Republicans tried, twice, Thursday to force House action so a statewide vote eventually could be held on a constitutional amendment to ban gay marriage in Iowa.
Representative Christopher Rants of Sioux City says he and his fellow Republicans were just trying to find any avenue possible to force House debate on gay marriage.
"It will only change when the people of Iowa convince their specific state representative that they want a vote on this issue," Rants says. "…People are going to have to change the hearts and minds of their legislators."
House Speaker Pat Murphy, a Democrat from Dubuque, is the person who ruled both G.O.P. attempts out of order. On Thursday morning, gay marriage opponents unhappy with that decision started chanting: "Let us vote" as they stood in the House balcony. Murphy says the House is not the place for a pep rally.
"I bet you they don’t behave this way at home," Murphy says, "or in their church."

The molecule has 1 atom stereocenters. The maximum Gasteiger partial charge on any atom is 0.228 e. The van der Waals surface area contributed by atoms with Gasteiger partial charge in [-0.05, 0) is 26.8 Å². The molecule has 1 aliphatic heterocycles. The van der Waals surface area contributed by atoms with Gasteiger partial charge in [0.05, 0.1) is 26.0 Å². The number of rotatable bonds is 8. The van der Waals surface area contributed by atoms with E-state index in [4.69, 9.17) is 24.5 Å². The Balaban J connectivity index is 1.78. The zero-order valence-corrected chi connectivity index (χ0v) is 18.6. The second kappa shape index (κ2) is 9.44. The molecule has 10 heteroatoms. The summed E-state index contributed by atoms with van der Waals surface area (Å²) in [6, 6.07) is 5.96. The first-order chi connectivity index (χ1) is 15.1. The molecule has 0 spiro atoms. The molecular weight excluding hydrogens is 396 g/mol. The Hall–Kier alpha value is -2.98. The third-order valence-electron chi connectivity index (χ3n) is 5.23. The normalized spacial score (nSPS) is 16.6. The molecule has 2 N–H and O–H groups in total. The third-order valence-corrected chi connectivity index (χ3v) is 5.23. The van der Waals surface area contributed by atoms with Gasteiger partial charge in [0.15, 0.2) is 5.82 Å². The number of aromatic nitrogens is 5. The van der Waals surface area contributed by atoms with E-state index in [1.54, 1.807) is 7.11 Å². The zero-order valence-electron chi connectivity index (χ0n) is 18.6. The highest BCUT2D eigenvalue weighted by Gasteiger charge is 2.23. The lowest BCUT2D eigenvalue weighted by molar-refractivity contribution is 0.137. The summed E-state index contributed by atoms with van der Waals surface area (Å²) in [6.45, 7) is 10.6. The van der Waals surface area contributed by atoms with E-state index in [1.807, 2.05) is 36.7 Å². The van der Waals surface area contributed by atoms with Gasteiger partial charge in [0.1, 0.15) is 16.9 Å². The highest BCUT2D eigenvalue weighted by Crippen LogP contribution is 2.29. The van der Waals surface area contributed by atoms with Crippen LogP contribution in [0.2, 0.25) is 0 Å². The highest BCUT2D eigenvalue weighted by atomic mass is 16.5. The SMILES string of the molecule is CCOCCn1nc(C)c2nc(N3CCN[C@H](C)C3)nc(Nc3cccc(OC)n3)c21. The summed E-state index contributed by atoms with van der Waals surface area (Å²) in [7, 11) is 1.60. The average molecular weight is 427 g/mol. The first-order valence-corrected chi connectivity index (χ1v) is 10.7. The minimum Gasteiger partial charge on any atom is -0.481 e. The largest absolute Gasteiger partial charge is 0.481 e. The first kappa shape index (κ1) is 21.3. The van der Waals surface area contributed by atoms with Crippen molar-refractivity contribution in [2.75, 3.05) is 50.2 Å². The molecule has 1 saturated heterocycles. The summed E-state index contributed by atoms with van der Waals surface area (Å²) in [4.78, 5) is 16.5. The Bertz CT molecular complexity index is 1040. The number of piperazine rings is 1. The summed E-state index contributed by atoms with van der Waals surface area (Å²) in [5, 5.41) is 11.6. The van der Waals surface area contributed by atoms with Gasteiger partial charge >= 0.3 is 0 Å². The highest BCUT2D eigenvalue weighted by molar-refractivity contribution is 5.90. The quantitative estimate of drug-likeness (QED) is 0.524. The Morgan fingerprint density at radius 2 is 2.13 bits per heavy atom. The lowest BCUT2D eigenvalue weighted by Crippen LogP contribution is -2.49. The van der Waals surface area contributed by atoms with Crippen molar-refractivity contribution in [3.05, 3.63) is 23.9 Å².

Chuck Hurley of the Iowa Family Policy Center — a leading opponent of gay marriage — defends the protestors who voiced their anger.
"I think that in any contest, let’s say a close basketball game, you’re going to have people that will express their emotions," Hurley says. "And I think it was appropriate."
Brad Clark, campaign manager for the gay rights organization known as "One Iowa," says he wasn’t surprised by yesterday’s events.
"These legislators have shown a lot of courage, a lot of leadership over the last many years and they recognize that Iowa has a lot to do in terms of rebuilding from the floods, working on our economy, fixing our budget," Clark says. "And that’s what message they sent."
Clark suggests gay marriage isn’t a major issue for most Iowans.
"I think Chuck Hurley is completely out of touch with the needs of Iowans right now," Clark says. "Everyday Iowans are focused on rebuilding from the floods, rebuilding their homes, finding jobs."